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Jonathan Forani

Jonathan Forani is a third year student enrolled at the Faculty of Information and Media Studies working toward an Honours Specialization in MIT with a Certificate in Writing.  After he has completed his undergraduate degree, Jonathan hopes to continue his studies in Communication or Journalism as a graduate student, or to secure an internship. 



When French theorist Roland Barthes wrote that “[myth] cannot possibly evolve from the ‘nature’ of things,” he was referring to the unnatural character of different “modes of writing or of representations,” such as photography. [1] David Deacon defines Barthes’ myth as “what have become consensually established as the ‘truths’ of social and cultural life.” [2] In other words, myths are falsely accepted propositions of truth, misrepresentations of reality. While none of the events depicted in the following photographs are fabricated, some of the images may be considered a kind of myth as per Barthes’ conception of the word.  

This paper will address the different approaches to photographing the war in Iraq developed in six key images from established photographers. I will use the first three images to discuss how the photographer’s technique and the image’s appropriation by popular media contributed to a mythic illustration of the conflict. The second three images present photography’s potential as a subversive, counter-mythic force focused on showcasing often forgotten realities of the war: civilian casualties and the humanity of Iraqis. Each of these images function as a kind of “whistleblower” of photography, espousing representations of the conflict that oppose the mythic imagery perpetuated by the U.S. government and dominant conservative media outlets. Despite the media control evident during the conflict, this photography was able to express the anger of those opposed to American presence in Iraq.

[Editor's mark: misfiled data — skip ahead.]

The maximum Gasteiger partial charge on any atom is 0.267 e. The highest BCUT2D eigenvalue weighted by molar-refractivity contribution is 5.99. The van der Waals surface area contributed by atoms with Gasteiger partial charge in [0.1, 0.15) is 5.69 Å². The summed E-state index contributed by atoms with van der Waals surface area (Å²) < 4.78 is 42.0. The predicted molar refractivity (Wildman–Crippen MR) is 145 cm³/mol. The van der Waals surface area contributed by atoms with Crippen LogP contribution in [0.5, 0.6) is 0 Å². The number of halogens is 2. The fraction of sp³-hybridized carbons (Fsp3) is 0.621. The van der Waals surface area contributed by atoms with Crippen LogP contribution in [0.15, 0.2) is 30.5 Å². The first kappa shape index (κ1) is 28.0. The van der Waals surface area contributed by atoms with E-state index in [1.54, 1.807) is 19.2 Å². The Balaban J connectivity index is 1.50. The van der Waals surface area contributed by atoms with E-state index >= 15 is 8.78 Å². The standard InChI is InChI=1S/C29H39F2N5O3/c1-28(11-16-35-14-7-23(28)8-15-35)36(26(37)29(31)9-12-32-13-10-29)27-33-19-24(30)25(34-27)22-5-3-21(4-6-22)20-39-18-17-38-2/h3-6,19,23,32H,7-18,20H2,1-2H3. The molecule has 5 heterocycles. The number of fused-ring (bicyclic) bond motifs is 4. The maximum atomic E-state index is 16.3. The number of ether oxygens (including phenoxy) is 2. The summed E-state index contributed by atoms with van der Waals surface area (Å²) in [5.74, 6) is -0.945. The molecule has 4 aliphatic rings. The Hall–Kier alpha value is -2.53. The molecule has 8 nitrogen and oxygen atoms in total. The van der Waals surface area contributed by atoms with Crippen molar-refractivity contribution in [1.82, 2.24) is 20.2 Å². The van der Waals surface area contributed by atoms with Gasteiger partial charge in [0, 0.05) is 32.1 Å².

Still, popular press photography was able to reinforce the U.S. government’s stance that the American military presence was justified, particularly in the early days of the war when popular support for the Bush administration was strong. These mythic photographs permeated major media outlets in the United States. They ignored the brutalities of the front lines, and mythologized American soldiers as heroes and messiahs to the Iraqi people. Such photographs exist less as tools of documentation than tools of propaganda, as they largely support the hegemonic line of the American army as a force for liberation and the greater good – in accordance with the mission’s official title, “Operation Iraqi Freedom.” It is true that in both instances the photography expresses an ideological position on the war; but the difference lies in the photographs’ accordance with the American government’s position. The mythic photography supports the military presence in Iraq, while the counter-mythic photography condemns that presence as unjustified.  

Before analyzing the key images of this paper it is necessary to address the role of media partisanship in forming the myths. This refers to the tendency of media to adopt biased accounts of conflict and present them as “balanced” and true. Perhaps one of the strongest indicators of the effects of media partisanship can be shown through the comments of Ashley Gilbertson, a Robert Capa Gold Medal-winning photographer. Stationed in Iraq for four years beginning in 2004, Gilbertson expressed concern regarding the photographs that were selected by media outlets. He notes that while left-leaning The New York Times would run the few photographs he took of dead American soldiers, more conservative publications such as Time magazine and Newsweek would rather “pick up the softer pictures” like one of a soldier during sunset he had taken as a “joke.” [3] What Gilbertson’s comments reveal is a kind of media partisanship that inhibits the ability of photography to document important aspects of conflict. This partisanship is evident in their selection of specific images, proving that the message of an image lies in the hands of those media outlets publishing them just as much as it lies in the hands of the photographer snapping them.